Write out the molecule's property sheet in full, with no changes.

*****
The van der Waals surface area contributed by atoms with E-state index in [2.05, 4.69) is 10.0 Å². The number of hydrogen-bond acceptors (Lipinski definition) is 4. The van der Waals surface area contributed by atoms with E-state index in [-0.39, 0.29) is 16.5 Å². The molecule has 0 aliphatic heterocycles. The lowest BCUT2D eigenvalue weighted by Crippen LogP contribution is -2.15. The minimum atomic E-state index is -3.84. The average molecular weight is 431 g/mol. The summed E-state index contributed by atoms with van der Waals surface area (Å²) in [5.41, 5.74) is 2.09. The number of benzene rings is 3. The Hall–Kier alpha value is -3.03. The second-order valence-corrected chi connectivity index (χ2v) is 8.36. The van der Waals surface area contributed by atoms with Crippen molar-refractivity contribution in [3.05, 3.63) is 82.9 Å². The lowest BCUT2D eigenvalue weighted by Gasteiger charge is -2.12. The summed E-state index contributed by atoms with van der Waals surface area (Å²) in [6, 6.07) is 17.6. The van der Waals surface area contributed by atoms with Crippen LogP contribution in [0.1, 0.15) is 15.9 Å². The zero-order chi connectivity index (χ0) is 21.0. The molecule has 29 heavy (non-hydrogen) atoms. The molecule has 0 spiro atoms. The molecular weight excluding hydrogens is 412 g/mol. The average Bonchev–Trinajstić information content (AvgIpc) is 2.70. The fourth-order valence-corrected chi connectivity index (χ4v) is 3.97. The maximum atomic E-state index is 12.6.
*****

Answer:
The van der Waals surface area contributed by atoms with E-state index in [2.05, 4.69) is 10.0 Å². The number of hydrogen-bond acceptors (Lipinski definition) is 4. The van der Waals surface area contributed by atoms with E-state index in [-0.39, 0.29) is 16.5 Å². The molecule has 0 aliphatic heterocycles. The lowest BCUT2D eigenvalue weighted by Crippen LogP contribution is -2.15. The minimum atomic E-state index is -3.84. The average molecular weight is 431 g/mol. The summed E-state index contributed by atoms with van der Waals surface area (Å²) in [5.41, 5.74) is 2.09. The number of benzene rings is 3. The Hall–Kier alpha value is -3.03. The second-order valence-corrected chi connectivity index (χ2v) is 8.36. The van der Waals surface area contributed by atoms with Crippen molar-refractivity contribution in [3.05, 3.63) is 82.9 Å². The lowest BCUT2D eigenvalue weighted by Gasteiger charge is -2.12. The summed E-state index contributed by atoms with van der Waals surface area (Å²) in [6, 6.07) is 17.6. The van der Waals surface area contributed by atoms with Crippen LogP contribution in [0.1, 0.15) is 15.9 Å². The zero-order chi connectivity index (χ0) is 21.0. The molecule has 29 heavy (non-hydrogen) atoms. The molecule has 0 spiro atoms. The molecular weight excluding hydrogens is 412 g/mol. The average Bonchev–Trinajstić information content (AvgIpc) is 2.70. The fourth-order valence-corrected chi connectivity index (χ4v) is 3.97. The maximum atomic E-state index is 12.6.